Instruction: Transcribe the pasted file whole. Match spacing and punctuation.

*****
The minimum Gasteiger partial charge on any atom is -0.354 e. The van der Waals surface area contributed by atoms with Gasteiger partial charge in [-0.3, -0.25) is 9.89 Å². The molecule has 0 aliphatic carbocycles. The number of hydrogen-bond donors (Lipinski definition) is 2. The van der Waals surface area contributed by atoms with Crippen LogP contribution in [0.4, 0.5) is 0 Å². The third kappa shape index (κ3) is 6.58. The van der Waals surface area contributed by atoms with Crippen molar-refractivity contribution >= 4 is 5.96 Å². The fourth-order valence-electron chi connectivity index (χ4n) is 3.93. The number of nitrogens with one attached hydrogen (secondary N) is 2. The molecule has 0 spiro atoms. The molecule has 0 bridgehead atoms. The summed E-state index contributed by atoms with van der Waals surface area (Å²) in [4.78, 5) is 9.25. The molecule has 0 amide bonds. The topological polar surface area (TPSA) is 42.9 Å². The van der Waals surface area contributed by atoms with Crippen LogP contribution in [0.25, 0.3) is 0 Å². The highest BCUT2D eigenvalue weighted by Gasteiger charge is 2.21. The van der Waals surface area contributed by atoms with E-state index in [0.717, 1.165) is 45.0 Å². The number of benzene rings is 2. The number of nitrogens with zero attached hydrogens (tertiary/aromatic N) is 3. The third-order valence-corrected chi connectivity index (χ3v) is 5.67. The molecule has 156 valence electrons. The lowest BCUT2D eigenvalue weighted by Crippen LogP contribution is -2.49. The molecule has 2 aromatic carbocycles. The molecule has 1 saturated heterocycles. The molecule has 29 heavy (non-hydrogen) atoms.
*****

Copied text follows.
The minimum Gasteiger partial charge on any atom is -0.354 e. The van der Waals surface area contributed by atoms with Gasteiger partial charge in [-0.3, -0.25) is 9.89 Å². The molecule has 0 aliphatic carbocycles. The number of hydrogen-bond donors (Lipinski definition) is 2. The van der Waals surface area contributed by atoms with Crippen LogP contribution in [0.4, 0.5) is 0 Å². The third kappa shape index (κ3) is 6.58. The van der Waals surface area contributed by atoms with Crippen molar-refractivity contribution >= 4 is 5.96 Å². The fourth-order valence-electron chi connectivity index (χ4n) is 3.93. The number of nitrogens with one attached hydrogen (secondary N) is 2. The molecule has 0 spiro atoms. The molecule has 0 bridgehead atoms. The summed E-state index contributed by atoms with van der Waals surface area (Å²) in [4.78, 5) is 9.25. The molecule has 0 amide bonds. The topological polar surface area (TPSA) is 42.9 Å². The van der Waals surface area contributed by atoms with Crippen LogP contribution in [0.25, 0.3) is 0 Å². The highest BCUT2D eigenvalue weighted by Gasteiger charge is 2.21. The van der Waals surface area contributed by atoms with E-state index in [0.717, 1.165) is 45.0 Å². The number of benzene rings is 2. The number of nitrogens with zero attached hydrogens (tertiary/aromatic N) is 3. The third-order valence-corrected chi connectivity index (χ3v) is 5.67. The molecule has 156 valence electrons. The lowest BCUT2D eigenvalue weighted by Crippen LogP contribution is -2.49. The molecule has 2 aromatic carbocycles. The molecule has 1 saturated heterocycles. The molecule has 29 heavy (non-hydrogen) atoms.